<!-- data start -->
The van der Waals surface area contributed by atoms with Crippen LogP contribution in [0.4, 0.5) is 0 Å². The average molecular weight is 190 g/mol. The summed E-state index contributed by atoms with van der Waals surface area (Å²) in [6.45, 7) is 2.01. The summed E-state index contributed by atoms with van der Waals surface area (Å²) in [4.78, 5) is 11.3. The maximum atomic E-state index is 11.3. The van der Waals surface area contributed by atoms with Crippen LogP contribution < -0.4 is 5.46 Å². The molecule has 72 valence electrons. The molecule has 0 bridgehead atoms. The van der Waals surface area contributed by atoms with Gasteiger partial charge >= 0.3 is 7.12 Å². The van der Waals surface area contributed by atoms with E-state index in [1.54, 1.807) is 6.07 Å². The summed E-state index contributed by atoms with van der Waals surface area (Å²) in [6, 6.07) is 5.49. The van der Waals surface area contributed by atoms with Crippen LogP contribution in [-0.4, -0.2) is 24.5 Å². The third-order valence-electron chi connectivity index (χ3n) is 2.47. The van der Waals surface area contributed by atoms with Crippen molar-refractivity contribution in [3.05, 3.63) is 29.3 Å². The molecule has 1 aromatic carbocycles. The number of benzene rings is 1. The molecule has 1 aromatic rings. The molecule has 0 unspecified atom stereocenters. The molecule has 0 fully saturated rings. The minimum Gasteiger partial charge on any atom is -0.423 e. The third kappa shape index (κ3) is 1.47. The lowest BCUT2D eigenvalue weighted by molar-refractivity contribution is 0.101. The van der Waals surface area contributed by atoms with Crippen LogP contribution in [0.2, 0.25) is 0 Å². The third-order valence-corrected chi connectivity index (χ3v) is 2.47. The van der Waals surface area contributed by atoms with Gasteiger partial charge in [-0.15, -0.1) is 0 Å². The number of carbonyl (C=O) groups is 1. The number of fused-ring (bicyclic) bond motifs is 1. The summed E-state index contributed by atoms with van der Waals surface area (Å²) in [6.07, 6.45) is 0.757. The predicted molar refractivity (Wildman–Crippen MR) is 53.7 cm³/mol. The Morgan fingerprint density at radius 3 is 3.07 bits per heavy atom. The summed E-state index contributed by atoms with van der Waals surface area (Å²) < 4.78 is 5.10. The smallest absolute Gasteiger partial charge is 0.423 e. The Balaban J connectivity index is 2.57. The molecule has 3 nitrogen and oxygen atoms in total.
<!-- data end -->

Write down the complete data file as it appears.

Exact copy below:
The van der Waals surface area contributed by atoms with Crippen LogP contribution in [0.4, 0.5) is 0 Å². The average molecular weight is 190 g/mol. The summed E-state index contributed by atoms with van der Waals surface area (Å²) in [6.45, 7) is 2.01. The summed E-state index contributed by atoms with van der Waals surface area (Å²) in [4.78, 5) is 11.3. The maximum atomic E-state index is 11.3. The van der Waals surface area contributed by atoms with Crippen LogP contribution < -0.4 is 5.46 Å². The molecule has 72 valence electrons. The molecule has 0 bridgehead atoms. The van der Waals surface area contributed by atoms with Gasteiger partial charge >= 0.3 is 7.12 Å². The van der Waals surface area contributed by atoms with E-state index in [1.54, 1.807) is 6.07 Å². The summed E-state index contributed by atoms with van der Waals surface area (Å²) in [6, 6.07) is 5.49. The van der Waals surface area contributed by atoms with Crippen LogP contribution in [-0.4, -0.2) is 24.5 Å². The third-order valence-electron chi connectivity index (χ3n) is 2.47. The van der Waals surface area contributed by atoms with Crippen molar-refractivity contribution in [3.05, 3.63) is 29.3 Å². The molecule has 1 aromatic carbocycles. The number of benzene rings is 1. The molecule has 1 aromatic rings. The molecule has 0 unspecified atom stereocenters. The molecule has 0 fully saturated rings. The minimum Gasteiger partial charge on any atom is -0.423 e. The third kappa shape index (κ3) is 1.47. The lowest BCUT2D eigenvalue weighted by molar-refractivity contribution is 0.101. The van der Waals surface area contributed by atoms with Crippen LogP contribution in [0.2, 0.25) is 0 Å². The third-order valence-corrected chi connectivity index (χ3v) is 2.47. The van der Waals surface area contributed by atoms with Gasteiger partial charge in [-0.15, -0.1) is 0 Å². The number of carbonyl (C=O) groups is 1. The number of fused-ring (bicyclic) bond motifs is 1. The summed E-state index contributed by atoms with van der Waals surface area (Å²) in [6.07, 6.45) is 0.757. The predicted molar refractivity (Wildman–Crippen MR) is 53.7 cm³/mol. The Morgan fingerprint density at radius 3 is 3.07 bits per heavy atom. The summed E-state index contributed by atoms with van der Waals surface area (Å²) < 4.78 is 5.10. The smallest absolute Gasteiger partial charge is 0.423 e. The Balaban J connectivity index is 2.57. The molecule has 3 nitrogen and oxygen atoms in total.